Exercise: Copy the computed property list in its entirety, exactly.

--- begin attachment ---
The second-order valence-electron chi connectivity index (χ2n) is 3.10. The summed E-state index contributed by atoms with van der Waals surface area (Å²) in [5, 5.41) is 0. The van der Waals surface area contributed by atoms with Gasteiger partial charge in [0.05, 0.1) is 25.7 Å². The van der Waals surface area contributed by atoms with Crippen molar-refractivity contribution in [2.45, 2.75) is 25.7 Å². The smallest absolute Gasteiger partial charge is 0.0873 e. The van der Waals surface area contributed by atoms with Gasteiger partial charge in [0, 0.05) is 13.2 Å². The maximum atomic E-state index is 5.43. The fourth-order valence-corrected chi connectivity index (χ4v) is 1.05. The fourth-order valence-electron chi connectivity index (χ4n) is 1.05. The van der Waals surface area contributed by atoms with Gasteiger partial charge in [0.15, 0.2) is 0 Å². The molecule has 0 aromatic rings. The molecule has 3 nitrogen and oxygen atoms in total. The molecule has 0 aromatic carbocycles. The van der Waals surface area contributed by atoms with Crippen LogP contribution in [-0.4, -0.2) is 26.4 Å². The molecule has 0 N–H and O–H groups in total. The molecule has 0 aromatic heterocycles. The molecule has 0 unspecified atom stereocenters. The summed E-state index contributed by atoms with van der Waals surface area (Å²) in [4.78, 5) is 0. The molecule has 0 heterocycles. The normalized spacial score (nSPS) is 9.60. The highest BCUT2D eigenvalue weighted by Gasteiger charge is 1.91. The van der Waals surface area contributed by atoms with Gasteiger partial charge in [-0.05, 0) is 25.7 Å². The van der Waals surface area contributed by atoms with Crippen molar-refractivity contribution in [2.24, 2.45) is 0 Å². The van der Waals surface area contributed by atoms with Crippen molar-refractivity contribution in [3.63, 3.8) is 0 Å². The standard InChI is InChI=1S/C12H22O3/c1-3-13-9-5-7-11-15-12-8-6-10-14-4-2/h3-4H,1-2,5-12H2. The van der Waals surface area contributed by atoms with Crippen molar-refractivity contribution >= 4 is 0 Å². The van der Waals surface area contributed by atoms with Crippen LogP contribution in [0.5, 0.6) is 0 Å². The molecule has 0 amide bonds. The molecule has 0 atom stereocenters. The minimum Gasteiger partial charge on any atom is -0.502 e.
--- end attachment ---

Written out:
The second-order valence-electron chi connectivity index (χ2n) is 3.10. The summed E-state index contributed by atoms with van der Waals surface area (Å²) in [5, 5.41) is 0. The van der Waals surface area contributed by atoms with Gasteiger partial charge in [0.05, 0.1) is 25.7 Å². The van der Waals surface area contributed by atoms with Crippen molar-refractivity contribution in [2.45, 2.75) is 25.7 Å². The smallest absolute Gasteiger partial charge is 0.0873 e. The van der Waals surface area contributed by atoms with Gasteiger partial charge in [0, 0.05) is 13.2 Å². The maximum atomic E-state index is 5.43. The fourth-order valence-corrected chi connectivity index (χ4v) is 1.05. The fourth-order valence-electron chi connectivity index (χ4n) is 1.05. The van der Waals surface area contributed by atoms with Gasteiger partial charge in [0.15, 0.2) is 0 Å². The molecule has 0 aromatic rings. The molecule has 3 nitrogen and oxygen atoms in total. The molecule has 0 aromatic carbocycles. The van der Waals surface area contributed by atoms with Crippen LogP contribution in [-0.4, -0.2) is 26.4 Å². The molecule has 0 N–H and O–H groups in total. The molecule has 0 aromatic heterocycles. The molecule has 0 unspecified atom stereocenters. The summed E-state index contributed by atoms with van der Waals surface area (Å²) in [4.78, 5) is 0. The molecule has 0 heterocycles. The normalized spacial score (nSPS) is 9.60. The highest BCUT2D eigenvalue weighted by Gasteiger charge is 1.91. The van der Waals surface area contributed by atoms with Gasteiger partial charge in [-0.05, 0) is 25.7 Å². The van der Waals surface area contributed by atoms with Crippen molar-refractivity contribution in [2.24, 2.45) is 0 Å². The van der Waals surface area contributed by atoms with Crippen molar-refractivity contribution in [3.63, 3.8) is 0 Å². The standard InChI is InChI=1S/C12H22O3/c1-3-13-9-5-7-11-15-12-8-6-10-14-4-2/h3-4H,1-2,5-12H2. The van der Waals surface area contributed by atoms with Crippen molar-refractivity contribution >= 4 is 0 Å². The van der Waals surface area contributed by atoms with Crippen LogP contribution in [0.5, 0.6) is 0 Å². The molecule has 0 amide bonds. The molecule has 0 atom stereocenters. The minimum Gasteiger partial charge on any atom is -0.502 e.